Alexander MacLaren's Expositions of Holy Scripture

грешнее Многие были убеждены, что несчастье и внезапная смерть всегда означали Божий гнев за определенные грехи (ср. Иов. 4:7). Поэтому предполагалось, что умершие неестественной смертью были виновны в какой-то более серьезной безнравственности (ср. Ин. 9:2).

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MacLaren, Alexander. "Commentary on Luke 13:2". Alexander MacLaren's Expositions of Holy Scripture. https://www.studylight.org/commentaries/mac/luke-13.html.

Justin Edwards' Family Bible New Testament

The visible dealings of Providence with men in this world are no certain indications of their real character; but are suited to teach them the evil of sin, and the necessity of forsaking it, the certainty of death, and the wisdom as well as duty of being at all times prepared for it.

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Edwards, Justin. "Commentary on Luke 13:2". "Family Bible New Testament". https://www.studylight.org/commentaries/fam/luke-13.html. American Tract Society. 1851.

Whedon's Commentary on the Bible

2.Jesus answering—The two parts of Jesus’s answer at once neutralize their sneer and rebuke the false theology of these informants. These Galileans were not proved by their sad fate to be worse than other Galileans, or than people in Jerusalem, Luke 13:4 For special misfortunes are no proof of special guilt; and the same perdition which these sinners may have incurred will be the fate of all who repent not.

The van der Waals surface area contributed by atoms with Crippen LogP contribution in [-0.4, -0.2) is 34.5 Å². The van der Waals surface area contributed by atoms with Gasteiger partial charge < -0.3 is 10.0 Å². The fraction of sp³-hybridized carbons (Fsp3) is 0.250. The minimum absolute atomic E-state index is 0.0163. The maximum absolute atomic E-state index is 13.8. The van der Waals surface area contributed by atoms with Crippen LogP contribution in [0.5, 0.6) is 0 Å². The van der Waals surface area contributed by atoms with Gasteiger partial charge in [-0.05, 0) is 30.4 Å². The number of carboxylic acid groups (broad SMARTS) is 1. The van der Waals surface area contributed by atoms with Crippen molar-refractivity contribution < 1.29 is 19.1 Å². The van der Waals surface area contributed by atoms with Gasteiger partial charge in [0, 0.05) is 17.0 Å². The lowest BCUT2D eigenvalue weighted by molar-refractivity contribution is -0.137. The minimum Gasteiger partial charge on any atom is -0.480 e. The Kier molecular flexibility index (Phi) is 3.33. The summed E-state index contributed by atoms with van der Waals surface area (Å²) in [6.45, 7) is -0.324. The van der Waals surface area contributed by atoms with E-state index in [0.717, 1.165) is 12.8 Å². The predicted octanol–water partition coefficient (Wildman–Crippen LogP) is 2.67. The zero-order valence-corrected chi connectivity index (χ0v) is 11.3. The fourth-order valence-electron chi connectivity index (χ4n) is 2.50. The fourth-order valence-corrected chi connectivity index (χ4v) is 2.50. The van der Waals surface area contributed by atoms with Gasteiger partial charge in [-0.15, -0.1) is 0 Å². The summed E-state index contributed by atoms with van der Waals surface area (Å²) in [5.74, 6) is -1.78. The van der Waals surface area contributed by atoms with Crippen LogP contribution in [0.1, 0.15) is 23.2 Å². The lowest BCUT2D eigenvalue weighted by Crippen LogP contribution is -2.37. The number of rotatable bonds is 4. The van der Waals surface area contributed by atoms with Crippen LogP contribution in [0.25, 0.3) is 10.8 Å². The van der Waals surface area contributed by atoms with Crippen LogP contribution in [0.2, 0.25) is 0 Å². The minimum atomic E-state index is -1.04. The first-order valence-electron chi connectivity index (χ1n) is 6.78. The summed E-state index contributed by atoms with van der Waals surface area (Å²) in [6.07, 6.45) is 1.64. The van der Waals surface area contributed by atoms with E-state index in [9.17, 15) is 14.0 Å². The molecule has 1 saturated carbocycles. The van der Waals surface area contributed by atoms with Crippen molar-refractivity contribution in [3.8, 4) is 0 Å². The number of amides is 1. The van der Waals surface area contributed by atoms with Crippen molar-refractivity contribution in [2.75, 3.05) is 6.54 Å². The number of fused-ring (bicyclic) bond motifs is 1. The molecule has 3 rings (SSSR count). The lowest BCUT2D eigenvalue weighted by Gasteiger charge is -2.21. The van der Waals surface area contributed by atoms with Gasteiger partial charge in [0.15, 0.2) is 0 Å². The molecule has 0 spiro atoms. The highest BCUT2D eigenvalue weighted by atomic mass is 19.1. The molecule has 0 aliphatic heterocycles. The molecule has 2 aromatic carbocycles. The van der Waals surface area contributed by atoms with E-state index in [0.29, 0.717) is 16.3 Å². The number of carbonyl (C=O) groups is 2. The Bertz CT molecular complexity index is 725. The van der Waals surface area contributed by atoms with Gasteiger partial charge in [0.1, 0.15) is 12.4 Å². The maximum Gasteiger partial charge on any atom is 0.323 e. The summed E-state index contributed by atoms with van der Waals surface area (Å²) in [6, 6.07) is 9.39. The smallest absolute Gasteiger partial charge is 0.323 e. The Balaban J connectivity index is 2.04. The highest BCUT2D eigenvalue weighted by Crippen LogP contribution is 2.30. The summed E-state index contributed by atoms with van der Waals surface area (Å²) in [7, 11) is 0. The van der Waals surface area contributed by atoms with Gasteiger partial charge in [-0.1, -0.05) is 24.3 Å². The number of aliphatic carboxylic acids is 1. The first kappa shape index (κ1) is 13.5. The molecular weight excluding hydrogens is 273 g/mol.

Because they suffered these things—Our Lord does not deny that even temporary suffering is a penalty for wickedness; or that all mankind are sufferers because they are sinners. But he denies that the greater sufferings are proof of the greater guilt. Such are the sins of all that they might suffer these same calamities without injustice being done them.

 

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Whedon, Daniel. "Commentary on Luke 13:2". "Whedon's Commentary on the Bible". https://www.studylight.org/commentaries/whe/luke-13.html. 1874-1909.

Peter Pett's Commentary on the Bible

‘And he answered and said to them, “Do you think that these Galileans were sinners above all the Galileans, because they have suffered these things?” ’

This confirms that there had been some suggestion that they had brought their suffering on their own heads, or possibly even the suggestion that for someone to be killed while actually in the process of bringing a sacrifice must prove what dreadful sinners they were. The idea has become fixed in some people’s minds that these were particularly sinful Galileans. Note Jesus’ description of them as having ‘suffered’. It connects back with the suffering He is bringing on the world (Luke 12:49). They are examples of the fire that is coming on the earth.

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Pett, Peter. "Commentary on Luke 13:2". "Peter Pett's Commentary on the Bible ". https://www.studylight.org/commentaries/pet/luke-13.html. 2013.

Schaff's Popular Commentary on the New Testament

Luke 13:2. Suppose ye? Our Lord perceives their reasoning, and first corrects the mistake they made, adding an appropriate warning.